Kaspersky issued a new Safe Kids study revealing children’s interests between March and May 2022. Real-life events such as the Oscars were trending, while the creepy ‘Backrooms’ game also gained the kids’ interest. In the music field, PSY reigns supreme once again with its latest track, “That That,” released in collaboration with BTS star SUGA.
In acquiring these data, Kaspersky analyzed anonymized data voluntarily provided by Kaspersky Safe Kids users, such as search queries. From the study, Will Smith’s infamous Oscars slap garnered not only the adults’ attention but also kids worldwide, with multiple of them widely discussing the event throughout spring. Another popular real-life event is the most-talked about Johnny Depp and Amber Heard’s divorce trial and even speculation about the Spiderman celebrity couple, Zendaya and Tom Holland. For some reason, children frequently searched for “UwU,” an emoticon depicting a cute face.
The gaming section saw some slight changes over the spring, with the notable one being The Backrooms game, a creepypasta (referring to horror-related content on the internet) that puts the player in an endless maze of randomly generated office rooms to explore.
Naturally, music is also among the most popular categories on YouTube. PSY’s ‘That That’ produced with and featuring BTS star SUGA became a wide hit for kids. Another is the theatrical “We Don’t Talk About Bruno” song from the widely-known animation movie “Encanto.”
In the movies and cartoons category, many children looked up on “My Story Animated” channel on YouTube, which animates “real-life” stories that were sent to them by teenagers.
Other movies that kids have been enjoying for the past months were “The Bad Guys,” “Sonic the Hedgehog 2,” “Rock Dog 2,” and “Heartstopper.”
When it comes to applications and software, audio and video (43.6%), internet communication (17.2%), and e-commerce (16.1%) web categories were at the top of the list. The most popular apps on Android included YouTube (31.6%), TikTok (19%), and WhatsApp (18.3%). For Windows programs, Google Chrome (44.7%), Microsoft Edge (12.6%), and the messaging platform Discord (9.8%) took the top spots.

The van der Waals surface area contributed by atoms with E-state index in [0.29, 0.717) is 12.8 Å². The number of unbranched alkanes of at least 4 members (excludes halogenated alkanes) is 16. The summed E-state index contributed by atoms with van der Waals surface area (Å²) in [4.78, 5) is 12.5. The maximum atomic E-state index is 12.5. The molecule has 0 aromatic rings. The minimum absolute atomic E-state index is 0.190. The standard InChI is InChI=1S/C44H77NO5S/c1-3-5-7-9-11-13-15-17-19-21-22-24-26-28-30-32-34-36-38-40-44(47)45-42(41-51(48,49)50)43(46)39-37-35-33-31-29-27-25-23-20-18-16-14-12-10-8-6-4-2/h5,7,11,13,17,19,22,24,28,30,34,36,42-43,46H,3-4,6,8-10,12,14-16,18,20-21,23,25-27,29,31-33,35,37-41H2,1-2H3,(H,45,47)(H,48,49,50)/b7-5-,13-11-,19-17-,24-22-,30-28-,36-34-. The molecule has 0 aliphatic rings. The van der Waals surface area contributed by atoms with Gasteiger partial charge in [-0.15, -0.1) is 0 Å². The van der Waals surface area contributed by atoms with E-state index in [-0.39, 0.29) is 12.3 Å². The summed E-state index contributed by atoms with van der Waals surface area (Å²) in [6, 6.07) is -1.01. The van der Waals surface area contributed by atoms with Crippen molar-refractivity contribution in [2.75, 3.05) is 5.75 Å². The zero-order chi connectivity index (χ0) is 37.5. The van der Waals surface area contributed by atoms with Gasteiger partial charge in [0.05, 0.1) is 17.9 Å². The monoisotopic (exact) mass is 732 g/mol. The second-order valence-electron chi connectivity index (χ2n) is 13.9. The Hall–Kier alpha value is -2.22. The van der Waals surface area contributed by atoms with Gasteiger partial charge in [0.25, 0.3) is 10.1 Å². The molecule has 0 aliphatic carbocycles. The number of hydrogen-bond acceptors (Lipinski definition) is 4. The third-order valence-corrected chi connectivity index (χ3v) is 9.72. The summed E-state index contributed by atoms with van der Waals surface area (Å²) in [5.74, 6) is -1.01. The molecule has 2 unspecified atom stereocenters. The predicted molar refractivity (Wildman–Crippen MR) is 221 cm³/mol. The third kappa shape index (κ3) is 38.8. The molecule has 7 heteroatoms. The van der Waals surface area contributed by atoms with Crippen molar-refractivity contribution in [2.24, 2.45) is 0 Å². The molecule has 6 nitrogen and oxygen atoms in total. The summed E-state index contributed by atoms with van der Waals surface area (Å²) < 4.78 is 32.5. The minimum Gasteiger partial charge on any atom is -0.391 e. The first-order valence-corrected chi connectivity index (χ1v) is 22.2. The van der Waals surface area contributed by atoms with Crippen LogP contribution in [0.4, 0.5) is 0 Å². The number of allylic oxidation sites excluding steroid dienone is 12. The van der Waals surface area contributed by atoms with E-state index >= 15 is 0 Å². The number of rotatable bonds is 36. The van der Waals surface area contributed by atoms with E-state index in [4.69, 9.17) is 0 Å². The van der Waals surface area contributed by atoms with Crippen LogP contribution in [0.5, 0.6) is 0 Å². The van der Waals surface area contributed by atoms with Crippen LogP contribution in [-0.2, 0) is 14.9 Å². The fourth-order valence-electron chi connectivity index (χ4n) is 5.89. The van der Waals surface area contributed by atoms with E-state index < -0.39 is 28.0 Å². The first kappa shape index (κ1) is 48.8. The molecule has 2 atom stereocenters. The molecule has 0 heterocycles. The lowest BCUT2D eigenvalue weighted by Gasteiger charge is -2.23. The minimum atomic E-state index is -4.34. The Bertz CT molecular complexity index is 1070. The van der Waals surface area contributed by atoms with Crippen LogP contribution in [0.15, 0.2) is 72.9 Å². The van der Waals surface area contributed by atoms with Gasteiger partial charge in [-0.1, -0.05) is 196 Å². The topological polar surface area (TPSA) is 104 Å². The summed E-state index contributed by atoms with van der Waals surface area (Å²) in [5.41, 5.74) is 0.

“Children’s passions change rapidly and for parents to better understand their little ones and build close relationships with them, it can be useful to explore their interests and hobbies together. Modern parental control apps are one way to help with this,” shared Anna Larkina, web content analysis expert at Kaspersky.
To ensure children have a positive online experience, Kaspersky recommends that as a parent:
- Involve yourself in your children’s online activities from an early age so that this is the established norm, and you can then mentor them on online safety practices.
- Consider downloading parental control apps and discussing this topic with your child to explain how such apps work and why they’re needed to stay safe online.
- Make talks about cybersecurity more enjoyable and exciting by discussing them with your child through games and other entertaining formats.
- Spend more time communicating with your kids about online safety measures. Try paying attention to your own habits. Do you use your smartphone when eating or chatting? See if there are any patterns of your kids mimicking your habits? Do they react differently when you put your phone away?
- Ask your child not to agree to any privacy settings on their own and ask for help from you instead. Adults should get into the habit of reading all privacy agreements.
Interested in reading more about the study can find the full report via this link.